"I've done something bad, Jen," my friend whispered over the bustle of the diner, leaning over her dessert plate. "I've really done it now." I leaned in, too, and asked her to speak up. I couldn't hear her; also, I couldn't believe what I was hearing.
We'd been close for years, since meeting on a trip with Habitat for Humanity. I'd known her early in her engagement to her husband. When she'd shared her misgivings about the marriage, I'd listened. When she'd forged ahead anyway, I'd flown cross-country for the wedding. Now she told me that she was having an affair. And that wasn't even the most horrible part: she was pregnant with the other man's baby.
I felt not an ounce of judgment. I was still single then, and I hadn't exactly mastered the art of healthy relationships. My first panicked thought was, "How can I help her?" Her husband was still in the dark, and her lover had taken the baby news with a heart-crushing, casual offer to pay to "get rid of it."
Obviously, she'd made a series of bad decisions (as we all do, in one area or another), and they had led her to a final, abhorrent one. With the lover now out of the picture, she had to choose between having a baby that would most certainly destroy her marriage; or terminating the pregnancy and starting fresh with her husband, assuming she could live with the lie or he could forgive her. Neither appealed. She felt alone and ashamed, and even worse, powerless to find future happiness no matter what the outcome.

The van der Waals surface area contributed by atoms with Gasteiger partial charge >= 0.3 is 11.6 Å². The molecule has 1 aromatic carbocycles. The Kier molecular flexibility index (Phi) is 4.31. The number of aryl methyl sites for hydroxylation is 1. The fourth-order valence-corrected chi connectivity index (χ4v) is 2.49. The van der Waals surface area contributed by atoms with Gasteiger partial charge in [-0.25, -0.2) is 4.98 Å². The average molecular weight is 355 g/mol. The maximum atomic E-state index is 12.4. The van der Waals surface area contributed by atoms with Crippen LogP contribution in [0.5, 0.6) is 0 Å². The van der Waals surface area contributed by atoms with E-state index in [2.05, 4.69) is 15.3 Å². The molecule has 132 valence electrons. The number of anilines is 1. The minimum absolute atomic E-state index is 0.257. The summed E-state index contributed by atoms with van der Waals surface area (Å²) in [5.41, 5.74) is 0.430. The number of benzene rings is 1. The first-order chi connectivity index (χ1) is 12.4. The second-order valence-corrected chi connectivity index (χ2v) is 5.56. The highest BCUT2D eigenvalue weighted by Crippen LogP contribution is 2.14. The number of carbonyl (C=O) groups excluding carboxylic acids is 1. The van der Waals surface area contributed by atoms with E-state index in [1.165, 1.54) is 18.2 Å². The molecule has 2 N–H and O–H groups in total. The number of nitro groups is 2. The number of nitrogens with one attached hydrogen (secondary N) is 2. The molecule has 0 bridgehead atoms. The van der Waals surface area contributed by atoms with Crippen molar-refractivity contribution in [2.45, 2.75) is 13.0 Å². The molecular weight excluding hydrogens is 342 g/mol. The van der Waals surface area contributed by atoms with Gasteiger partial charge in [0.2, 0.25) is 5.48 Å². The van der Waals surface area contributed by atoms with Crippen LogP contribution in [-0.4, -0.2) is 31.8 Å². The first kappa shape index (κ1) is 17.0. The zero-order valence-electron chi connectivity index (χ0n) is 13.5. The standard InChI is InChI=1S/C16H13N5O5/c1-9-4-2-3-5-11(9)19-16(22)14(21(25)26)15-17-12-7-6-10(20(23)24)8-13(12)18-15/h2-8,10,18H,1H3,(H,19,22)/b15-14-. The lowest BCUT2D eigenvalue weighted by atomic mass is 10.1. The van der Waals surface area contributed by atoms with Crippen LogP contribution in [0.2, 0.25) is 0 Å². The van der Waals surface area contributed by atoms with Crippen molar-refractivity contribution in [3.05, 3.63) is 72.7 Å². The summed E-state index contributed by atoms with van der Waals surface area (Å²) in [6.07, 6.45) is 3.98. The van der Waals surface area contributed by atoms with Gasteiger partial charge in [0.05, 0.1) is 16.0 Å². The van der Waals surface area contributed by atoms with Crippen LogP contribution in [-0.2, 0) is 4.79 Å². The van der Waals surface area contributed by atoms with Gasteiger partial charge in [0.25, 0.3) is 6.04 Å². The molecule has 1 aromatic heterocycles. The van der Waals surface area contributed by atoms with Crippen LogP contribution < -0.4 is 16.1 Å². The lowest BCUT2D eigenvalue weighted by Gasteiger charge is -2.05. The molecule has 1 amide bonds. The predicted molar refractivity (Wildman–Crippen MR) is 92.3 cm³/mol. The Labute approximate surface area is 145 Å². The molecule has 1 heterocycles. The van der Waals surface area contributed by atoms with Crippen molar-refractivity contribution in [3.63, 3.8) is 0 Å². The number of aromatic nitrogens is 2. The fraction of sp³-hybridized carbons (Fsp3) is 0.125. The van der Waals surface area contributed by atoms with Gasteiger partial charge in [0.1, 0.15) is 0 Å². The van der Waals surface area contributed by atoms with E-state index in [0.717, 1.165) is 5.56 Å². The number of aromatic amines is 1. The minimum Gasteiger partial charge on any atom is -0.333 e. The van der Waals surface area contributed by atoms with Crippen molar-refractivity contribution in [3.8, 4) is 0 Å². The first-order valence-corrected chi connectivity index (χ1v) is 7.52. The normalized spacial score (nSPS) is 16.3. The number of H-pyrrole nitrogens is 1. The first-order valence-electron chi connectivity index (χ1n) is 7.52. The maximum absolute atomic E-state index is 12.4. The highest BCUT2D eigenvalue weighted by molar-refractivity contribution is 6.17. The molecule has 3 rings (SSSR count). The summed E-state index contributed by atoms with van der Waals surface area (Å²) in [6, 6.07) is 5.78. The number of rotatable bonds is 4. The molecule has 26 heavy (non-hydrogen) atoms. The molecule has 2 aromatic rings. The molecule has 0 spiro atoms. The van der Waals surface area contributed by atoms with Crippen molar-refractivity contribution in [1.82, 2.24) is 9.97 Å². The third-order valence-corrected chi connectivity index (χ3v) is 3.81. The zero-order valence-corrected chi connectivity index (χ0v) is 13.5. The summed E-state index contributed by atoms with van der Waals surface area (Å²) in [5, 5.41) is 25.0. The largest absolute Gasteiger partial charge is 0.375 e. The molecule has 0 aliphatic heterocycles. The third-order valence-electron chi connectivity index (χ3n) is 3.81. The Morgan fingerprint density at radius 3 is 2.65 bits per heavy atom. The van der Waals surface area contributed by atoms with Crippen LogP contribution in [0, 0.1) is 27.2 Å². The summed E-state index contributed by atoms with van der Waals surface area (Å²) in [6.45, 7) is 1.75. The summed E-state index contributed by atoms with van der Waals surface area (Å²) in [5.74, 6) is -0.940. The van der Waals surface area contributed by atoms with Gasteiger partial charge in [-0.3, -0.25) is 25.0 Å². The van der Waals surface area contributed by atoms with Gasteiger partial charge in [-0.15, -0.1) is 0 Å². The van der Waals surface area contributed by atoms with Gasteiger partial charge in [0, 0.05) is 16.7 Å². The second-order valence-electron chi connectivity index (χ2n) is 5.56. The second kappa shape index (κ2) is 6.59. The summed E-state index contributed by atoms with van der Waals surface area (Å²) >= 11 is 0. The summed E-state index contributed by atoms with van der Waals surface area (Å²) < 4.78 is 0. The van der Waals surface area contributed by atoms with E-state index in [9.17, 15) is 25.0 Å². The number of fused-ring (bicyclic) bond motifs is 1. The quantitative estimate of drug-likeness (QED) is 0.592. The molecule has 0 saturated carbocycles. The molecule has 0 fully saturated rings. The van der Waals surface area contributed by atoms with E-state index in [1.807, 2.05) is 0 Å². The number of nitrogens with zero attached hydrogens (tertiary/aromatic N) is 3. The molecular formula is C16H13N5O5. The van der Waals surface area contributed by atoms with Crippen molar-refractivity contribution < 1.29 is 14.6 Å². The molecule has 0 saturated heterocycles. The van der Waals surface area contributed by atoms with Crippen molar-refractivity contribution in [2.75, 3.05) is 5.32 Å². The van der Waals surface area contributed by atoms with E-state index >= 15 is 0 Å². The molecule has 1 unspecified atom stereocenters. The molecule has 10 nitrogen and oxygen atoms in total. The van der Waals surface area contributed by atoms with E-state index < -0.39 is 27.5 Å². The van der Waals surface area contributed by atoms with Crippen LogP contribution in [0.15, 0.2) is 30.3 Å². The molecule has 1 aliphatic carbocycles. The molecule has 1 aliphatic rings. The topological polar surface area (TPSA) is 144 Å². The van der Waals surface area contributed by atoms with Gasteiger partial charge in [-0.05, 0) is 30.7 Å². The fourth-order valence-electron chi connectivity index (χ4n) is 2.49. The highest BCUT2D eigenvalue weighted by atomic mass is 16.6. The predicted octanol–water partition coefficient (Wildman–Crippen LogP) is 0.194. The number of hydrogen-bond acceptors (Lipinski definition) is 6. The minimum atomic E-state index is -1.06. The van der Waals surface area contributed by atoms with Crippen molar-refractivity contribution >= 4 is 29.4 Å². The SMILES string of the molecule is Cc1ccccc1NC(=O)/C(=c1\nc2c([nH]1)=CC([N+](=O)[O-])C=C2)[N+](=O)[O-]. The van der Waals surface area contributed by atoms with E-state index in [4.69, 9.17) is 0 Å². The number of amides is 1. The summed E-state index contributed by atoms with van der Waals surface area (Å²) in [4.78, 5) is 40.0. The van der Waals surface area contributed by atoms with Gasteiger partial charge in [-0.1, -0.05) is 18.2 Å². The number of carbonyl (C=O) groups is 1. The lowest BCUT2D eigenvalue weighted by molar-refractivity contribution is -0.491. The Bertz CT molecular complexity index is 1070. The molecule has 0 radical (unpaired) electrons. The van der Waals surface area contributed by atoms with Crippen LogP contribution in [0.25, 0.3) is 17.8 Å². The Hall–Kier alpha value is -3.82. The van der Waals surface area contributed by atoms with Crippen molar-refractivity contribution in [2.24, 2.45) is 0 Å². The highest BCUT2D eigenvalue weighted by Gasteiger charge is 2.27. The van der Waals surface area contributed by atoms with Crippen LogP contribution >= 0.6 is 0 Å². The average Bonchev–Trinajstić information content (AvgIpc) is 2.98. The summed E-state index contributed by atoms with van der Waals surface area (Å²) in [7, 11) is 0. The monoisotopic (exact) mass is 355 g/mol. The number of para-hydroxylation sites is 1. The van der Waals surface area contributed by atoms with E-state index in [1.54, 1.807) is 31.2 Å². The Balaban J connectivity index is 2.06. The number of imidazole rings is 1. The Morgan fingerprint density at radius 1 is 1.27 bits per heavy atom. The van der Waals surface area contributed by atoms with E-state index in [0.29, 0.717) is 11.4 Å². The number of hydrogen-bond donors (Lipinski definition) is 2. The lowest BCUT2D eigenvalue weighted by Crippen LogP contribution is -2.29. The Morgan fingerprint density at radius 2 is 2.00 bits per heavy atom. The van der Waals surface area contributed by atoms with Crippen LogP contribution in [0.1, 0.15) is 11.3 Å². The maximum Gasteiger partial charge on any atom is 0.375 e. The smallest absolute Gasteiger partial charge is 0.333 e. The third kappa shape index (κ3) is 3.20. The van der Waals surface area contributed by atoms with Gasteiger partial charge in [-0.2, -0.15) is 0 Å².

We stared at each other, both of us horrified. I'd never experienced an actual moral dilemma of this magnitude. How many edgy, indie movies had we watched together, films with a flawed heroine (Hope Davis, say) caught in a wrenchingly tough situation? Now I felt the same clutch of sympathy in my throat, but this time it was real. A life and a marriage hung in the balance. The disastrous consequences were going to happen. As the only person my friend had chosen to tell, I felt an enormous burden of responsibility in how I would respond.
I also knew the logical conclusion to this story. A practical-minded friend would comfort her, and then offer the common-sense reply: Cut your losses, get the abortion, go back to your husband and, never ever do this again. But I'm Christian (Presbyterian, to be exact), and that ancient, biblical story of Christ's love, redemption and continued interest in the world influences the way I interpret what happens around me. I believe that a silent God is at work in the circumstances of everyone's life. God's existence, his message of hope and healing, underpins everything.